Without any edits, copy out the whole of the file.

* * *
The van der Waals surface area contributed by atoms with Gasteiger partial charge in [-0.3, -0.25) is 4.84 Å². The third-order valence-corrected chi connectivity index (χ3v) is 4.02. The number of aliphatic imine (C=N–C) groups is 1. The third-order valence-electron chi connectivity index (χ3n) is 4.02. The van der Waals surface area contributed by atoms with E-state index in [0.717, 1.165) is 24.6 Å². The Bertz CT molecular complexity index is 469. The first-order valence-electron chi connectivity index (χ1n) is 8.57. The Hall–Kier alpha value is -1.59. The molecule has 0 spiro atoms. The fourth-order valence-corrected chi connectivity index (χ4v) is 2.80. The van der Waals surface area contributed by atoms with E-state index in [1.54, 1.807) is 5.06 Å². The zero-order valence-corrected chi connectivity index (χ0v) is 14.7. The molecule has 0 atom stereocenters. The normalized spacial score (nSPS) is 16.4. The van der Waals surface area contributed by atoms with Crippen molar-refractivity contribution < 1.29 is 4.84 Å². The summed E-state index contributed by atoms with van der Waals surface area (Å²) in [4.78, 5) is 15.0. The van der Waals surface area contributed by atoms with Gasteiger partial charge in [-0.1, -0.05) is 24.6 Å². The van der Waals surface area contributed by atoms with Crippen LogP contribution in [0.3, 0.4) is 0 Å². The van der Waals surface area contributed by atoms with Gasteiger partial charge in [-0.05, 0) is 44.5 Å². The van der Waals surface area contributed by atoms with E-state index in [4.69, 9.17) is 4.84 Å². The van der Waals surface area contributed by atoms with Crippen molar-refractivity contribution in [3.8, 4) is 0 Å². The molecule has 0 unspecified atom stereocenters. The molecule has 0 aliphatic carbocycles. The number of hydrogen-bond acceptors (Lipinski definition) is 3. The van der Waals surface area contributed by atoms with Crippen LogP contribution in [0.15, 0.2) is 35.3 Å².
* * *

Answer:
The van der Waals surface area contributed by atoms with Gasteiger partial charge in [-0.3, -0.25) is 4.84 Å². The third-order valence-corrected chi connectivity index (χ3v) is 4.02. The number of aliphatic imine (C=N–C) groups is 1. The third-order valence-electron chi connectivity index (χ3n) is 4.02. The van der Waals surface area contributed by atoms with E-state index in [0.717, 1.165) is 24.6 Å². The Bertz CT molecular complexity index is 469. The first-order valence-electron chi connectivity index (χ1n) is 8.57. The Hall–Kier alpha value is -1.59. The molecule has 0 spiro atoms. The fourth-order valence-corrected chi connectivity index (χ4v) is 2.80. The van der Waals surface area contributed by atoms with E-state index in [1.54, 1.807) is 5.06 Å². The zero-order valence-corrected chi connectivity index (χ0v) is 14.7. The molecule has 0 atom stereocenters. The normalized spacial score (nSPS) is 16.4. The van der Waals surface area contributed by atoms with Crippen molar-refractivity contribution < 1.29 is 4.84 Å². The summed E-state index contributed by atoms with van der Waals surface area (Å²) in [4.78, 5) is 15.0. The van der Waals surface area contributed by atoms with Gasteiger partial charge in [-0.1, -0.05) is 24.6 Å². The van der Waals surface area contributed by atoms with Crippen LogP contribution in [0.3, 0.4) is 0 Å². The van der Waals surface area contributed by atoms with Gasteiger partial charge in [-0.05, 0) is 44.5 Å². The van der Waals surface area contributed by atoms with E-state index in [4.69, 9.17) is 4.84 Å². The van der Waals surface area contributed by atoms with Crippen molar-refractivity contribution in [3.8, 4) is 0 Å². The molecule has 0 unspecified atom stereocenters. The molecule has 0 aliphatic carbocycles. The number of hydrogen-bond acceptors (Lipinski definition) is 3. The van der Waals surface area contributed by atoms with Crippen LogP contribution in [0.15, 0.2) is 35.3 Å².